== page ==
Sounds like a plan! Final question: Let’s say they’re making a Broadway Musical about your life. A) What will it be called?  B) Who will play Lola? (No, you can’t play yourself. But you can play, like, your own aunt, or something.)

{Lauhs] It’d be called L.O.L.: Lola Out Loud. Or Land of Lola (if Kinky Boots doesn’t sue me).

And Ilana Glazer would play Lola. I think she would embody my spirit well, even though she’s white. And I know when the show comes out, people are gonna start talking shit cuz she’s a white person playing a Hispanic. But she looks pretty Hispanic to me, so idgaf. I endorse it!

And I would actually direct the show. I’m really good at that [laughs]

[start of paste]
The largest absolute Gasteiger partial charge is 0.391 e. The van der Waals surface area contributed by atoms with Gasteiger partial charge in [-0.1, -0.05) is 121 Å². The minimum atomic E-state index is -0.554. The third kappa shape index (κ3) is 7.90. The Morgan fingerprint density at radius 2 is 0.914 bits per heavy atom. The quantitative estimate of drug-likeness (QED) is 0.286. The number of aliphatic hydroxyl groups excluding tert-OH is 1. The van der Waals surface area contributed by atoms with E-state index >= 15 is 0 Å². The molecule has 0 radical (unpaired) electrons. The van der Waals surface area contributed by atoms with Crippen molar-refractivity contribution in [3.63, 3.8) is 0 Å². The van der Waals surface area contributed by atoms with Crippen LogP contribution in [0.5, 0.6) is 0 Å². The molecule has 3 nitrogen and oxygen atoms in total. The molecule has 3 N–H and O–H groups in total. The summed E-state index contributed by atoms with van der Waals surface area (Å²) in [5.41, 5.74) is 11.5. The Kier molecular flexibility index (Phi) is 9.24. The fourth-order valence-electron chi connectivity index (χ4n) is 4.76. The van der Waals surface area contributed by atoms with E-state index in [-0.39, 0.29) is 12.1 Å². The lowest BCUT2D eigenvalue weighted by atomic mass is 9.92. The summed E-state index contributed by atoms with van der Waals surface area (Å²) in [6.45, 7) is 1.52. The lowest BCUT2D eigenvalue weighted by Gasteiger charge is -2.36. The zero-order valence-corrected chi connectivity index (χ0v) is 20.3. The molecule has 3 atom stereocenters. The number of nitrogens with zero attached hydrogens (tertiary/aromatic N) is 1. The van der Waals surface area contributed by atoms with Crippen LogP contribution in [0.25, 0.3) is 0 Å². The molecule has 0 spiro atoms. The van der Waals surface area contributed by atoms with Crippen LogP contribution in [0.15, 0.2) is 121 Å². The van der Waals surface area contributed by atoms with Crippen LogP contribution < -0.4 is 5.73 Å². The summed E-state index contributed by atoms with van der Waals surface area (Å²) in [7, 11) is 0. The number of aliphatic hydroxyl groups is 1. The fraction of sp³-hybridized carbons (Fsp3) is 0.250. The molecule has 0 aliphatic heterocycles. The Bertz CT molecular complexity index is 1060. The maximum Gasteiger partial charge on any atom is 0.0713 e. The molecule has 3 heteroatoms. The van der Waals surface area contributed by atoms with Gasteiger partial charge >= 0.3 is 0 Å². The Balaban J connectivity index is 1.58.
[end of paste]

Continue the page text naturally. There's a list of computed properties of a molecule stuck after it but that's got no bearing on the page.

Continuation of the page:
Kickstarter, let’s make it happen! Thanks Lola!

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Lola Michele-Kiki is the cocktail waitress at Stonewall for several evenings during the week, including Sunday Invasion nights. Her own birthday Invasion is scheduled for June 5th. She hosts ElectroBrunch at La Carbonara on Saturdays and Sundays (starting at 1pm) this summer. Lola also co-hosts “Is It Friday Yet?” at Boots & Saddle with Catrina Lovelace on Wednesdays (6pm – 8pm), and a special edition celebrating both Lola’s birthday and the first year anniversary of the location will be on June 1st. Lola can be followed on Facebook and Instagram.